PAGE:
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Charts: Visualizing the Bear Market in FAANG Stocks

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Visualizing the Bear Market in FAANG Stocks

Visualizing the Bear Market in FAANG Stocks

The Chart of the Week is a weekly Visual Capitalist feature on Fridays.

What goes up, must come down.

Over recent years, there hasn’t been a safer bet than big tech – specifically the FAANG stocks, which include Facebook, Apple, Amazon, Netflix, and Google’s parent company Alphabet.

But in the financial world, this feeling of euphoria can be turned upside-down very quickly.

Since the summer, the five tech giants combined have lost close to $1 trillion in market capitalization from their peaks. Now the FAANG stocks have officially slipped into a bear market, with investors blaming rising interest rates, slumping sales forecasts, possible government intervention, and bubble-like valuations as reasons for the reversal in fortune.

The Damage Done

The generally accepted definition of a bear market is a 20% or greater decline from recent market highs.

Facebook and Netflix have been in bear territory for months, but the remaining members of FAANG only just recently capitulated. Apple was the last to go – but with -24% in lost value since its peak on October 3, it is now in trouble as well.

CompanyPeak valuation ($B)Current valuation ($B)Difference ($B)
Total$3,789$2,811$978
Apple$1,103$839$264
Amazon$982$750$232
Facebook$628$385$243
Alphabet$894$722$172
Netflix$182$115$67

Data based on publication time on Nov 23, 2018

Interestingly, this is the first time that the FAANG stocks have been in a bear market together, meaning this is uncharted territory for big tech and the wider market as a whole.

After the Gold Rush

While FAANG represents a small fraction of tech stocks available on the market, they do make up a significant percent of indices like the S&P 500 or the Nasdaq Composite. As a result, this slump can impact the rest of the market – and it manifests a more general malaise that other, less-beloved tech stocks must deal with.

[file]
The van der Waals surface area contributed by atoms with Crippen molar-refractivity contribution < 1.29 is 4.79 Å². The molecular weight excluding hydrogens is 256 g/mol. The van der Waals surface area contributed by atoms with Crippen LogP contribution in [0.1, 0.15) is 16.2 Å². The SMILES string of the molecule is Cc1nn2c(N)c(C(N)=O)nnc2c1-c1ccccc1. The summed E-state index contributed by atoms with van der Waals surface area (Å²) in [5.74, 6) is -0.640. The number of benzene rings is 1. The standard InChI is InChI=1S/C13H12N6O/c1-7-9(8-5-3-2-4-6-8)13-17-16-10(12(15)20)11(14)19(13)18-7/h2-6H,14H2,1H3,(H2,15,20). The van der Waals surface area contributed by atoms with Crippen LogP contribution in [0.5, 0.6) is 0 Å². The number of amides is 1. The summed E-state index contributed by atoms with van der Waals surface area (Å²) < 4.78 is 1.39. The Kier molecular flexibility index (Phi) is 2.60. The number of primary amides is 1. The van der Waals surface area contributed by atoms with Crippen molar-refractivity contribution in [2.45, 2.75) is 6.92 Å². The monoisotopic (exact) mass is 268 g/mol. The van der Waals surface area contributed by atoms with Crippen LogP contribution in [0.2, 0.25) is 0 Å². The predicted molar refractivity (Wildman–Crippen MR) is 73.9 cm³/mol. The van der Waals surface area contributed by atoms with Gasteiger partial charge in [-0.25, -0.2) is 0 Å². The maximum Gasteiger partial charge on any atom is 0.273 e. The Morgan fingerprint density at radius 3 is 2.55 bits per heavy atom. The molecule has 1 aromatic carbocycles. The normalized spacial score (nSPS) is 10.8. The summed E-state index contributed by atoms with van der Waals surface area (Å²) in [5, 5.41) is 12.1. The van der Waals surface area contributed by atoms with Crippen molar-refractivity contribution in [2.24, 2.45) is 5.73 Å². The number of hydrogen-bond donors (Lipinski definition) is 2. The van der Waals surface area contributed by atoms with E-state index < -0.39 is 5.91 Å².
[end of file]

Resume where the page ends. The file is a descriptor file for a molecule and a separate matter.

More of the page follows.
Unsurprisingly, the Nasdaq Composite – a technology bellwether – is feeling the pain as well:

5 year composite index

The sentiment can also be seen in other tech names, some which have been slumping for awhile and others which have fallen into a funk only recently:

Even SaaS darlings like Salesforce.com can’t shake the trend – the stock entered bear territory itself on November 19th.

Tell Me Why

Why have investors soured, at least temporarily, on the tech stock universe?

There are multiple narratives floating around, but the general gist is something like this: the current bull market in stocks is nine years long, and at some point the party will come to an end. Because the FAANG stocks traditionally trade at very generous valuations, they are likely to come back down to earth as economic conditions deteriorate.

Further, the fears around FAANG stocks are seemingly being confirmed by recent news. For example, there are reports of Apple slicing orders for iPhones, a stagnant Facebook userbase, and other growth hurdles being experienced by these companies – and these reports are helping to fan the flames.

Some experts see the slump as an opportunity to load up on discounted tech heavyweights – while others, such as early Facebook investor Jason Calacanis, say it is possible that the social network has already experienced its “Yahoo peak” in terms of relevance and valuation.